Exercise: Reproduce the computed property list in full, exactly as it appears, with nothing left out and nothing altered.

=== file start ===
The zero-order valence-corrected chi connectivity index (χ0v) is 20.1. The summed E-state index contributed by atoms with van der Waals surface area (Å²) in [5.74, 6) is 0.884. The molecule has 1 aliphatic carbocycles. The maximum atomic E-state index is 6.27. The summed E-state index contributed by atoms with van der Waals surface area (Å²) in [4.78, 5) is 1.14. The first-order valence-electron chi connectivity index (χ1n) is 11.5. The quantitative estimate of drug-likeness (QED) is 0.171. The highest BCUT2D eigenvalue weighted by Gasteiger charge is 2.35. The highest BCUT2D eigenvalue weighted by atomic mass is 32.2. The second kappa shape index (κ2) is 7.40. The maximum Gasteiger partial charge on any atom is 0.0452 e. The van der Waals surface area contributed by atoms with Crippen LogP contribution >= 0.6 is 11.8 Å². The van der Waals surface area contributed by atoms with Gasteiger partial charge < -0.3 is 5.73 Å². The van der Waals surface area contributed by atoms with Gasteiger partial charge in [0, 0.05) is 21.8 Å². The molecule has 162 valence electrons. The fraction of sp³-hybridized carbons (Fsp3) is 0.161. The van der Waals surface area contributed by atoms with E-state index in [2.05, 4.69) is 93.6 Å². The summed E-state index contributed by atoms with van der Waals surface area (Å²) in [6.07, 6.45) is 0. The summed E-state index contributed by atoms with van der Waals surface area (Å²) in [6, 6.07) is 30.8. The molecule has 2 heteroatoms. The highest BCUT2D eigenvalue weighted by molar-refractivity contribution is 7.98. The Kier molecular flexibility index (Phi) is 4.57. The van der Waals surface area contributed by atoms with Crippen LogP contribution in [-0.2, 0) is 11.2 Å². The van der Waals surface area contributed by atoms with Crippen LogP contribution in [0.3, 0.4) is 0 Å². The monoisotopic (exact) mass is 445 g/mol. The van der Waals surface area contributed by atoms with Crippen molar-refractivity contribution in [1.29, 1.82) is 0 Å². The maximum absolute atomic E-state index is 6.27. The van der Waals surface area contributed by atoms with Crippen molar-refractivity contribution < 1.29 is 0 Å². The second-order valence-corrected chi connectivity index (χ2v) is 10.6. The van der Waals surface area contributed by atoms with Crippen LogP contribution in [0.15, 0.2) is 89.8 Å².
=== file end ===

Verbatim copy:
The zero-order valence-corrected chi connectivity index (χ0v) is 20.1. The summed E-state index contributed by atoms with van der Waals surface area (Å²) in [5.74, 6) is 0.884. The molecule has 1 aliphatic carbocycles. The maximum atomic E-state index is 6.27. The summed E-state index contributed by atoms with van der Waals surface area (Å²) in [4.78, 5) is 1.14. The first-order valence-electron chi connectivity index (χ1n) is 11.5. The quantitative estimate of drug-likeness (QED) is 0.171. The highest BCUT2D eigenvalue weighted by Gasteiger charge is 2.35. The highest BCUT2D eigenvalue weighted by atomic mass is 32.2. The second kappa shape index (κ2) is 7.40. The maximum Gasteiger partial charge on any atom is 0.0452 e. The van der Waals surface area contributed by atoms with Crippen LogP contribution >= 0.6 is 11.8 Å². The van der Waals surface area contributed by atoms with Gasteiger partial charge < -0.3 is 5.73 Å². The van der Waals surface area contributed by atoms with Gasteiger partial charge in [0, 0.05) is 21.8 Å². The molecule has 162 valence electrons. The fraction of sp³-hybridized carbons (Fsp3) is 0.161. The van der Waals surface area contributed by atoms with E-state index in [2.05, 4.69) is 93.6 Å². The summed E-state index contributed by atoms with van der Waals surface area (Å²) in [6.07, 6.45) is 0. The summed E-state index contributed by atoms with van der Waals surface area (Å²) in [6, 6.07) is 30.8. The molecule has 2 heteroatoms. The highest BCUT2D eigenvalue weighted by molar-refractivity contribution is 7.98. The Kier molecular flexibility index (Phi) is 4.57. The van der Waals surface area contributed by atoms with Crippen LogP contribution in [-0.2, 0) is 11.2 Å². The van der Waals surface area contributed by atoms with Crippen LogP contribution in [0.3, 0.4) is 0 Å². The monoisotopic (exact) mass is 445 g/mol. The van der Waals surface area contributed by atoms with Crippen molar-refractivity contribution in [1.29, 1.82) is 0 Å². The maximum absolute atomic E-state index is 6.27. The van der Waals surface area contributed by atoms with Crippen molar-refractivity contribution < 1.29 is 0 Å². The second-order valence-corrected chi connectivity index (χ2v) is 10.6. The van der Waals surface area contributed by atoms with Crippen LogP contribution in [0.15, 0.2) is 89.8 Å².